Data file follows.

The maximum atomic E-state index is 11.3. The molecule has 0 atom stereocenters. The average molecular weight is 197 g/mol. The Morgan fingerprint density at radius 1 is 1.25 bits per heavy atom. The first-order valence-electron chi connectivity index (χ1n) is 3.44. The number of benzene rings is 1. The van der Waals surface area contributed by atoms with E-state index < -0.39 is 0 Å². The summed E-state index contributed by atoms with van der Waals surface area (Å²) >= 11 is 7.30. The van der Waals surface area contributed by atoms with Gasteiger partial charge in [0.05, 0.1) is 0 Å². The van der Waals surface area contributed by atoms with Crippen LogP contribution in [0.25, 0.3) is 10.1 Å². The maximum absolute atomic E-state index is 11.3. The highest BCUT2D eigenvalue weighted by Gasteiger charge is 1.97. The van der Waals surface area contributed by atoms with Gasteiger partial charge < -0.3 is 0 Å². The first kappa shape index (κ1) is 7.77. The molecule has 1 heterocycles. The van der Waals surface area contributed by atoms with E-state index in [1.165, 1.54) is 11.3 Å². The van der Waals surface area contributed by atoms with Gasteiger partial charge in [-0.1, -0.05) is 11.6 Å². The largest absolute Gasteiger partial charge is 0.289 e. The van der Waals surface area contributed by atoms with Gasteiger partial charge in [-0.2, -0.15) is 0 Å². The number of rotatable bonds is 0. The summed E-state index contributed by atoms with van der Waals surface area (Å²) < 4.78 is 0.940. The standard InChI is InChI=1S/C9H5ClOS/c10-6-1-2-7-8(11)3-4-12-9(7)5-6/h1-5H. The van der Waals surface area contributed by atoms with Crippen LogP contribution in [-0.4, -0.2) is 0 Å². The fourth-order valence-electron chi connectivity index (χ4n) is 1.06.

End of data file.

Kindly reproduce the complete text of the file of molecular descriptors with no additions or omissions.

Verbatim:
The maximum atomic E-state index is 11.3. The molecule has 0 atom stereocenters. The average molecular weight is 197 g/mol. The Morgan fingerprint density at radius 1 is 1.25 bits per heavy atom. The first-order valence-electron chi connectivity index (χ1n) is 3.44. The number of benzene rings is 1. The van der Waals surface area contributed by atoms with E-state index < -0.39 is 0 Å². The summed E-state index contributed by atoms with van der Waals surface area (Å²) >= 11 is 7.30. The van der Waals surface area contributed by atoms with Gasteiger partial charge in [0.05, 0.1) is 0 Å². The van der Waals surface area contributed by atoms with Crippen LogP contribution in [0.25, 0.3) is 10.1 Å². The maximum absolute atomic E-state index is 11.3. The highest BCUT2D eigenvalue weighted by Gasteiger charge is 1.97. The van der Waals surface area contributed by atoms with Gasteiger partial charge < -0.3 is 0 Å². The first kappa shape index (κ1) is 7.77. The molecule has 1 heterocycles. The van der Waals surface area contributed by atoms with E-state index in [1.165, 1.54) is 11.3 Å². The van der Waals surface area contributed by atoms with Gasteiger partial charge in [-0.1, -0.05) is 11.6 Å². The largest absolute Gasteiger partial charge is 0.289 e. The van der Waals surface area contributed by atoms with Gasteiger partial charge in [-0.2, -0.15) is 0 Å². The number of rotatable bonds is 0. The summed E-state index contributed by atoms with van der Waals surface area (Å²) < 4.78 is 0.940. The standard InChI is InChI=1S/C9H5ClOS/c10-6-1-2-7-8(11)3-4-12-9(7)5-6/h1-5H. The van der Waals surface area contributed by atoms with Crippen LogP contribution in [-0.4, -0.2) is 0 Å². The fourth-order valence-electron chi connectivity index (χ4n) is 1.06.